Archive for the ‘King James Bible’ Tag

For where your treasure is, there will your heart be also.   4 comments

‘Tis the Season…

Since I saw my first Christmas commercials within the last four weeks, I thought this would be a good time to discuss that most important subject that inspires the emotions that take over at this time of year. I’m not talking about the birth of a great Master, I’m talking about the subject of…money.

Funny subject to bring up around Christmas, you think? Not really. From now until after New Year’s when you are reminded of the huge sales in which you could be participating, you will be bombarded with commercials that push the latest game, toy, clothing, even cars that will make your loved ones happy. Without these gifts you will be a lousy mom or dad or spouse or friend and don’t forget it!

Never mind that you don’t have the money to afford these gifts. Never mind that you will take your charge card and max it out which will end up with payments you can’t make. Never mind that you can layaway these gifts at various stores that will end up costing you more than you would have paid in cash. And never mind that you will be beset with worry and anxiety and fear that what you give or do will never be enough to make life feel better for your family or friends or even yourself. There will never be enough to make you feel better so you buy and buy and buy and give and give and give and hope that somehow that fear and anxiety will go away.

Certainly over-spending is a symptom of fear and anxiety and a need to fill an emptiness inside. But our relationship with the concept of money itself needs examining. We have been taught from childhood on that without money we would be ‘in need.’ A good education was emphasized so we could make more money to ensure that we would never have to feel ‘in need.’ We were told that to have little money or no money at all was bad and we would be ‘in need.’ To have the best and latest car, the biggest house, the newest clothes, the latest gadget – without them, without the money we would need to buy them, filled us with fear and anxiety and we would be ‘in need.’ And this was and is a tragedy.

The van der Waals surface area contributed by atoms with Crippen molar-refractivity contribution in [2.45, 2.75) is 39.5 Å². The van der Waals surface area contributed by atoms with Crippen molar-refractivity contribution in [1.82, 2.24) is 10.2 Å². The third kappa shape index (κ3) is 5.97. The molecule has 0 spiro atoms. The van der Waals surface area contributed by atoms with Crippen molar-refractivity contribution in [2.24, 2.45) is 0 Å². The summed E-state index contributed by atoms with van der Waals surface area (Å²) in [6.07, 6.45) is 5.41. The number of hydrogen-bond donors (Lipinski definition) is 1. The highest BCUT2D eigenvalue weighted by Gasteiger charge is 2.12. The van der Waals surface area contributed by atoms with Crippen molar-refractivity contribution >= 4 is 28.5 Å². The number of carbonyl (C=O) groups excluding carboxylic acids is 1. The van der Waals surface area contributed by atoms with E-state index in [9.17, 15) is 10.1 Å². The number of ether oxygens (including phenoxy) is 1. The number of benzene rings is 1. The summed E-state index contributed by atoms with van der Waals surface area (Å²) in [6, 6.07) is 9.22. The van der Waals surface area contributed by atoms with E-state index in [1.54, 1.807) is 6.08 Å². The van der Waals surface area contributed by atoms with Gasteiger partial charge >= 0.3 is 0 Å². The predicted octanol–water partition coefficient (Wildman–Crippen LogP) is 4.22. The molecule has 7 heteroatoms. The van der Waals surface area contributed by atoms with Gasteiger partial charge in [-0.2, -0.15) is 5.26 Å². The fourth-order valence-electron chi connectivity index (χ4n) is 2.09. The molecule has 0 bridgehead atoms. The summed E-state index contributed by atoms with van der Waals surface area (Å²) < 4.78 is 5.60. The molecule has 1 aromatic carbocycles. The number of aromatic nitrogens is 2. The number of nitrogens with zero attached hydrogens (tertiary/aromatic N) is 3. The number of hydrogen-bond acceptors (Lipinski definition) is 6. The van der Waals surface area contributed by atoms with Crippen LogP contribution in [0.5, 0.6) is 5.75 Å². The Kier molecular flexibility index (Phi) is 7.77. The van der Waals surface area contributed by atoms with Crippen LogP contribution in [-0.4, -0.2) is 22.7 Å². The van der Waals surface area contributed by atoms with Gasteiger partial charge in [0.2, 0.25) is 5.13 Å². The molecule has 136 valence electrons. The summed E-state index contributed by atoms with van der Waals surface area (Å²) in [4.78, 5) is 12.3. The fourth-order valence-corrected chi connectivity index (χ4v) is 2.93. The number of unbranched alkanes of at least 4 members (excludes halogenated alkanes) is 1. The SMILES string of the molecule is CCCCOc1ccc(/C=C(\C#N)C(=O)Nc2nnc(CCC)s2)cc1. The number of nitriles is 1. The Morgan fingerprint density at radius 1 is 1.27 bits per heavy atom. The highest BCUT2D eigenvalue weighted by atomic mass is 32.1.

No, it’s not a tragedy that we would be ‘in need’ if by ‘need’ you mean that we would have the latest car.  The tragedy has been that we have never been taught that having ‘just enough’ would be a good thing. Most of us can’t even comprehend what ‘just enough’ is. Just enough? What does that even mean?

Well, it means having enough to fill my needs for today. Being happy with what I have today. Knowing and trusting that my needs are filled tomorrow and for each day after that. To not covet what others have and being content with where I am and what I have now. That’s what ‘just enough’ means.

But how do you do that? You “know” that you only have so much in your paycheck and that your bills exceed that amount. You “know” that the cost of food has gone up and that you haven’t bought fresh fruit or vegetables in months because you can’t afford it. You “know” that your electricity bill is going up and you feel helpless to do anything about it. You “know” that your phone bill is high because you’re stuck with a lousy contract and your teen’s texting is out of control. These are facts, you believe, and you can’t do anything about them.

This isn’t the place to discuss what each person can do to counter the ‘facts’ as stated above. They can all be handled in a completely different way with the use of sales, coupons, unplugging unused electrical components, turning off texting, or horrors!…just doing without. The library and the internet have plenty of advice on how to live within a budget and how to create a budget if you don’t know how. No, here we talk about the beliefs we have about living within a budget and how we feel about that so-called ‘limitations’ of doing so.

Each person can define what is “enough” for her. Each person can choose to see their paycheck as ‘not enough’ or ‘just enough.’ Each person who has exactly what he needs to meet his bills each month while putting money in savings and paying off debt if there is any has the choice to see himself as really needy or as perfectly complete. We all do.

And if we don’t have the latest and greatest of anything, why do we perceive this is a lack in our lives? Why do we see ourselves as ‘less than’ if we have a car that’s five or ten years old and not one purchased this year? Why does it have to be the biggest and most expensive car and not a lower, less costly and less ‘sexy’ car? What do we believe it says about ourselves if our car isn’t what society claims is the ‘best?’ If our beliefs say that we are not the ‘best’ or are even bad without the best, then of course we want to do do whatever it takes to make us feel better. It doesn’t occur to us to change our own beliefs about what being ‘bad’ means. No, we simply aim to change the results of our beliefs by buying more and certainly the ‘best.’

What if we had been taught from birth that we could be happy with what we have, that being rich meant our needs would be met and that today would always be taken care of and to trust that tomorrow would be also? I know this is hard to conceive when all we’ve ever know was poverty or haven’t had a job in months and bills are going unpaid and Christmas is coming and we have no money set aside for gifts. How can we possibly feel happy when so much is missing from our lives?